When a government program brought garment factories to rural Sri Lanka, women workers found themselves caught between the pressures of a globalizing economy and societal expectations that villages are sanctuaries of tradition. These women learned quickly to resist the characterization of qJuki girlsqafemale garment workers already established in the urban sectoraas vulgar and deracinated, instead asserting that they were qgood girlsq who could embody the nation's highest ideals of femininity.Caitrin Lynch shows how contemporary Sri Lankan women navigate a complex web of political, cultural, and socioeconomic forces. Drawing on extensive ethnographic research conducted inside export-oriented garment factories and a close examination of national policies intended to ease the way for globalization, Lynch details precisely how gender, nationalism, and globalization influence everyday life in Sri Lanka. This book includes autobiographical essays by garment workers about their efforts to attain the benefits of being seen as qgoodq while simultaneously expanding the definition of what sort of behavior constitutes appropriate conduct. These village garment workers struggled to reconcile the role thrust upon them as symbols of national progress with the negative public perception of factory workers. Lynch provides the context needed to appreciate the paradoxes that globalization creates while painting a sympathetic portrait of the individuals whose life stories appear in this book.The Juki Corporation, a Japanese company, is the worlda#39;s largest manufacturer of industrial sewing machines, and it has been selling sewing machines in Sri Lanka since 1976 (Perera 1998). The aquot;Juki girlaquot; nickname emerged bv 1979, the anbsp;...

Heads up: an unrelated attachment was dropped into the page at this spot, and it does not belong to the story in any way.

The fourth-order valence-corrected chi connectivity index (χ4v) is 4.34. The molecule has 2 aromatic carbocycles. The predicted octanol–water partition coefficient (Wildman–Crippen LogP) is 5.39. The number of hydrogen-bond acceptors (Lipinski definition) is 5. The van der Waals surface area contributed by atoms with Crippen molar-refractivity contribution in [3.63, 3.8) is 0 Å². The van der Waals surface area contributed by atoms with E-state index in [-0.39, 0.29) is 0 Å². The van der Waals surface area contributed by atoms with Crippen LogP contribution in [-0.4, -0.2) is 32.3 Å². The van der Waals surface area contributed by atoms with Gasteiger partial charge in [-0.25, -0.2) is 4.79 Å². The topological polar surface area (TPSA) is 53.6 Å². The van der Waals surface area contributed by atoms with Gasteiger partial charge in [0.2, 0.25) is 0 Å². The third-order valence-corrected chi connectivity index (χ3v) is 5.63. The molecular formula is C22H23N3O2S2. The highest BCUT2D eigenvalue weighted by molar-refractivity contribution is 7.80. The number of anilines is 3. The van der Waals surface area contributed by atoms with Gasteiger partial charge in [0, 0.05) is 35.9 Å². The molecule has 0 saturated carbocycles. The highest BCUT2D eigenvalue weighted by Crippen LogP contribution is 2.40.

|Title||:||Juki Girls, Good Girls|
|Publisher||:||Cornell University Press - 2007|